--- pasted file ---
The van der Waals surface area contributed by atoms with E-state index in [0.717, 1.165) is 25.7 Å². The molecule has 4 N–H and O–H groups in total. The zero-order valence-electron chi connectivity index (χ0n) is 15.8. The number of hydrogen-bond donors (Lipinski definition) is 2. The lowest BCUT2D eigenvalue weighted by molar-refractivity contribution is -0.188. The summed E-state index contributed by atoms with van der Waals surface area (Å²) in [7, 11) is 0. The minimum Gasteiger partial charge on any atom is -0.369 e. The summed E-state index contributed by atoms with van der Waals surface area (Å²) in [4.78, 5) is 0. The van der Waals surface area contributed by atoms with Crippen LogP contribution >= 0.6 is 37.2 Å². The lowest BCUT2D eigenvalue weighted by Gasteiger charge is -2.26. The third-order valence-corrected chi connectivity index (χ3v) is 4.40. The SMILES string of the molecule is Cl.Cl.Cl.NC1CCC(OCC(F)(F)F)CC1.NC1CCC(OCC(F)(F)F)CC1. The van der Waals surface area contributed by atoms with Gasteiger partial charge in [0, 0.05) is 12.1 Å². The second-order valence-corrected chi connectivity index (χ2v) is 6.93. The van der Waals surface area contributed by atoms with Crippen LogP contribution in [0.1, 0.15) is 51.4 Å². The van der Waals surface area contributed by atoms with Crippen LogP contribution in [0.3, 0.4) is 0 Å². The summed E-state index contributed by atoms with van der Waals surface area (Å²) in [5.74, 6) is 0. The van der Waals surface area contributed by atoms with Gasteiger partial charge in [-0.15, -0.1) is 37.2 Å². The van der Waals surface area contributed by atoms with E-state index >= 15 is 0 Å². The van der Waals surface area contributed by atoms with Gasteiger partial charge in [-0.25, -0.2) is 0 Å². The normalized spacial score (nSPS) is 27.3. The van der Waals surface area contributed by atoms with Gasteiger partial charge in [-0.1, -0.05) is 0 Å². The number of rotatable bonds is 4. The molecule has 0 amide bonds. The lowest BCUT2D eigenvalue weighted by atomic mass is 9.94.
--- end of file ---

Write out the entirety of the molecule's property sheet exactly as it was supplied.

The van der Waals surface area contributed by atoms with E-state index in [0.717, 1.165) is 25.7 Å². The molecule has 4 N–H and O–H groups in total. The zero-order valence-electron chi connectivity index (χ0n) is 15.8. The number of hydrogen-bond donors (Lipinski definition) is 2. The lowest BCUT2D eigenvalue weighted by molar-refractivity contribution is -0.188. The summed E-state index contributed by atoms with van der Waals surface area (Å²) in [7, 11) is 0. The minimum Gasteiger partial charge on any atom is -0.369 e. The summed E-state index contributed by atoms with van der Waals surface area (Å²) in [4.78, 5) is 0. The van der Waals surface area contributed by atoms with Crippen LogP contribution >= 0.6 is 37.2 Å². The lowest BCUT2D eigenvalue weighted by Gasteiger charge is -2.26. The third-order valence-corrected chi connectivity index (χ3v) is 4.40. The SMILES string of the molecule is Cl.Cl.Cl.NC1CCC(OCC(F)(F)F)CC1.NC1CCC(OCC(F)(F)F)CC1. The van der Waals surface area contributed by atoms with Gasteiger partial charge in [0, 0.05) is 12.1 Å². The second-order valence-corrected chi connectivity index (χ2v) is 6.93. The van der Waals surface area contributed by atoms with Crippen LogP contribution in [0.1, 0.15) is 51.4 Å². The van der Waals surface area contributed by atoms with Crippen LogP contribution in [0.3, 0.4) is 0 Å². The summed E-state index contributed by atoms with van der Waals surface area (Å²) in [5.74, 6) is 0. The van der Waals surface area contributed by atoms with Gasteiger partial charge in [-0.15, -0.1) is 37.2 Å². The van der Waals surface area contributed by atoms with E-state index >= 15 is 0 Å². The van der Waals surface area contributed by atoms with Gasteiger partial charge in [-0.25, -0.2) is 0 Å². The normalized spacial score (nSPS) is 27.3. The van der Waals surface area contributed by atoms with Gasteiger partial charge in [-0.1, -0.05) is 0 Å². The number of rotatable bonds is 4. The molecule has 0 amide bonds. The lowest BCUT2D eigenvalue weighted by atomic mass is 9.94.